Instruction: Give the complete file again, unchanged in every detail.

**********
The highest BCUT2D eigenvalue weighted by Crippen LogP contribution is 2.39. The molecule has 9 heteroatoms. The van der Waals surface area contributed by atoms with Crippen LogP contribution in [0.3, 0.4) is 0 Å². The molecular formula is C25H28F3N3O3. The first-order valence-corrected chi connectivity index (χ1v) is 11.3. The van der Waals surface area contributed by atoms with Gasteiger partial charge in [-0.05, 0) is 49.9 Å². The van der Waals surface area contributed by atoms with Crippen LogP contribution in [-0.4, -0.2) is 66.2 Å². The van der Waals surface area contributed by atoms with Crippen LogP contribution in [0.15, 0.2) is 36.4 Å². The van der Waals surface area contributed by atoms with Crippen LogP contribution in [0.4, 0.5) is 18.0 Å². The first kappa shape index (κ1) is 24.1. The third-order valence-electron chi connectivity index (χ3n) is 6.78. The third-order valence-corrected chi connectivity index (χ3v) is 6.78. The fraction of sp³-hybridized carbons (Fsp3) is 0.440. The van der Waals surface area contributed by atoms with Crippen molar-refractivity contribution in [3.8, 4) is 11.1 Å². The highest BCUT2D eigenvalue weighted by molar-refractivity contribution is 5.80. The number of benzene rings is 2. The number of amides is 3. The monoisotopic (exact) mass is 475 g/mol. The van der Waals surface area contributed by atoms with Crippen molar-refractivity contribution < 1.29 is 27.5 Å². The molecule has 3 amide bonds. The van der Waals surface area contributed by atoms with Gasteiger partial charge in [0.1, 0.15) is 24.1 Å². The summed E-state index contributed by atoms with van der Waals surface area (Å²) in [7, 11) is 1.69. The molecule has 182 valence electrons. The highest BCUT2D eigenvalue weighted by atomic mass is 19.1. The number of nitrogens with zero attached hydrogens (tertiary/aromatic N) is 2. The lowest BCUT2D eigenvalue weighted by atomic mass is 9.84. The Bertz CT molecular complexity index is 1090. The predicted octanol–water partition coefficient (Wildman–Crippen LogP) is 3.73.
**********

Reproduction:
The highest BCUT2D eigenvalue weighted by Crippen LogP contribution is 2.39. The molecule has 9 heteroatoms. The van der Waals surface area contributed by atoms with Crippen LogP contribution in [0.3, 0.4) is 0 Å². The molecular formula is C25H28F3N3O3. The first-order valence-corrected chi connectivity index (χ1v) is 11.3. The van der Waals surface area contributed by atoms with Gasteiger partial charge in [-0.05, 0) is 49.9 Å². The van der Waals surface area contributed by atoms with Crippen LogP contribution in [-0.4, -0.2) is 66.2 Å². The van der Waals surface area contributed by atoms with Crippen LogP contribution in [0.15, 0.2) is 36.4 Å². The van der Waals surface area contributed by atoms with Crippen LogP contribution in [0.4, 0.5) is 18.0 Å². The first kappa shape index (κ1) is 24.1. The third-order valence-electron chi connectivity index (χ3n) is 6.78. The third-order valence-corrected chi connectivity index (χ3v) is 6.78. The fraction of sp³-hybridized carbons (Fsp3) is 0.440. The van der Waals surface area contributed by atoms with Crippen molar-refractivity contribution in [3.8, 4) is 11.1 Å². The highest BCUT2D eigenvalue weighted by molar-refractivity contribution is 5.80. The number of benzene rings is 2. The number of amides is 3. The monoisotopic (exact) mass is 475 g/mol. The van der Waals surface area contributed by atoms with Crippen molar-refractivity contribution < 1.29 is 27.5 Å². The molecule has 3 amide bonds. The van der Waals surface area contributed by atoms with Gasteiger partial charge in [0.1, 0.15) is 24.1 Å². The summed E-state index contributed by atoms with van der Waals surface area (Å²) in [7, 11) is 1.69. The molecule has 182 valence electrons. The highest BCUT2D eigenvalue weighted by atomic mass is 19.1. The number of nitrogens with zero attached hydrogens (tertiary/aromatic N) is 2. The lowest BCUT2D eigenvalue weighted by atomic mass is 9.84. The Bertz CT molecular complexity index is 1090. The predicted octanol–water partition coefficient (Wildman–Crippen LogP) is 3.73.